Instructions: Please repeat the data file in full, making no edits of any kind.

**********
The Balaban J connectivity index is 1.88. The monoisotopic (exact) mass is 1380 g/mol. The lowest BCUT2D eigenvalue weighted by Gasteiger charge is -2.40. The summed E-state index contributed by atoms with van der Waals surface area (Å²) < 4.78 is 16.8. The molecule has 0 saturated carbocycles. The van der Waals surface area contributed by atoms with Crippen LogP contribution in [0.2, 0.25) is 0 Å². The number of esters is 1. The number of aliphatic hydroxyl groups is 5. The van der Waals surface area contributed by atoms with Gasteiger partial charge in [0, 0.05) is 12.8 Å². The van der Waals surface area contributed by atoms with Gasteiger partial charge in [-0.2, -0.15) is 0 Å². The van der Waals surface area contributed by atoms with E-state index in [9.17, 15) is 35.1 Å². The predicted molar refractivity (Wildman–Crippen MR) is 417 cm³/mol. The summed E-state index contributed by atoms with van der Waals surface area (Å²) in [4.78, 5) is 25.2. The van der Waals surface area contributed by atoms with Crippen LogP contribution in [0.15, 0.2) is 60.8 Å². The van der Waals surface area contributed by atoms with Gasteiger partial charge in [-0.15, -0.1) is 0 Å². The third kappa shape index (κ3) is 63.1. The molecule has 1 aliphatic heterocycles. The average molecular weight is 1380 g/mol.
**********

The Balaban J connectivity index is 1.88. The monoisotopic (exact) mass is 1380 g/mol. The lowest BCUT2D eigenvalue weighted by Gasteiger charge is -2.40. The summed E-state index contributed by atoms with van der Waals surface area (Å²) < 4.78 is 16.8. The molecule has 0 saturated carbocycles. The van der Waals surface area contributed by atoms with Crippen LogP contribution in [0.2, 0.25) is 0 Å². The number of esters is 1. The number of aliphatic hydroxyl groups is 5. The van der Waals surface area contributed by atoms with Gasteiger partial charge in [0, 0.05) is 12.8 Å². The van der Waals surface area contributed by atoms with Gasteiger partial charge in [-0.2, -0.15) is 0 Å². The van der Waals surface area contributed by atoms with E-state index in [9.17, 15) is 35.1 Å². The predicted molar refractivity (Wildman–Crippen MR) is 417 cm³/mol. The summed E-state index contributed by atoms with van der Waals surface area (Å²) in [4.78, 5) is 25.2. The van der Waals surface area contributed by atoms with Crippen LogP contribution in [0.15, 0.2) is 60.8 Å². The van der Waals surface area contributed by atoms with Gasteiger partial charge in [-0.15, -0.1) is 0 Å². The third kappa shape index (κ3) is 63.1. The molecule has 1 aliphatic heterocycles. The average molecular weight is 1380 g/mol.